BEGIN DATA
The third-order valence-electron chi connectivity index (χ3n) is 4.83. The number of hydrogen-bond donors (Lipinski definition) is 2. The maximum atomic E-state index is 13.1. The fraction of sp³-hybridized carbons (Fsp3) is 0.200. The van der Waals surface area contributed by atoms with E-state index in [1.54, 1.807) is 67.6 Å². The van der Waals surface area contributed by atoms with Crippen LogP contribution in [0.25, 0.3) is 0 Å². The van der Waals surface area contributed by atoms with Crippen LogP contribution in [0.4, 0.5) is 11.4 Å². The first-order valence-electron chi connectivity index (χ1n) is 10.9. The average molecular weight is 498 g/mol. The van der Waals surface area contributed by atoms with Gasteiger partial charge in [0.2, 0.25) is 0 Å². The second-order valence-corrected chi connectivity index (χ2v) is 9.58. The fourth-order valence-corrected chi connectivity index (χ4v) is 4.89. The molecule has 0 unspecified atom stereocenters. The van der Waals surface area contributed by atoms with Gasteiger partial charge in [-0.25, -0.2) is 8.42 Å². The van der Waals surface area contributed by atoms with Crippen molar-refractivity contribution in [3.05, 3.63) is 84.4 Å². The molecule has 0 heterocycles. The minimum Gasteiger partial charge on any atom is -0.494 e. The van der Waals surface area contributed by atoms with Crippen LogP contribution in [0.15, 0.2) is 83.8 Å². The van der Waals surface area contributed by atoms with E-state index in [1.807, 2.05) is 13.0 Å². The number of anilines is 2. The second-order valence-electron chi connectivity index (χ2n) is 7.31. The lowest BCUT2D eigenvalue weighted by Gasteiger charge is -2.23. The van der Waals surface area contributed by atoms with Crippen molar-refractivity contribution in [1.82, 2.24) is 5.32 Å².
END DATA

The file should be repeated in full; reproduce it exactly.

The third-order valence-electron chi connectivity index (χ3n) is 4.83. The number of hydrogen-bond donors (Lipinski definition) is 2. The maximum atomic E-state index is 13.1. The fraction of sp³-hybridized carbons (Fsp3) is 0.200. The van der Waals surface area contributed by atoms with E-state index in [1.54, 1.807) is 67.6 Å². The van der Waals surface area contributed by atoms with Crippen LogP contribution in [0.25, 0.3) is 0 Å². The van der Waals surface area contributed by atoms with Crippen LogP contribution in [0.4, 0.5) is 11.4 Å². The first-order valence-electron chi connectivity index (χ1n) is 10.9. The average molecular weight is 498 g/mol. The van der Waals surface area contributed by atoms with Gasteiger partial charge in [0.2, 0.25) is 0 Å². The second-order valence-corrected chi connectivity index (χ2v) is 9.58. The fourth-order valence-corrected chi connectivity index (χ4v) is 4.89. The molecule has 0 unspecified atom stereocenters. The van der Waals surface area contributed by atoms with Gasteiger partial charge in [-0.25, -0.2) is 8.42 Å². The van der Waals surface area contributed by atoms with Crippen molar-refractivity contribution in [3.05, 3.63) is 84.4 Å². The molecule has 0 heterocycles. The minimum Gasteiger partial charge on any atom is -0.494 e. The van der Waals surface area contributed by atoms with Crippen LogP contribution in [0.15, 0.2) is 83.8 Å². The van der Waals surface area contributed by atoms with E-state index in [1.807, 2.05) is 13.0 Å². The number of anilines is 2. The second-order valence-electron chi connectivity index (χ2n) is 7.31. The lowest BCUT2D eigenvalue weighted by Gasteiger charge is -2.23. The van der Waals surface area contributed by atoms with Crippen molar-refractivity contribution in [1.82, 2.24) is 5.32 Å².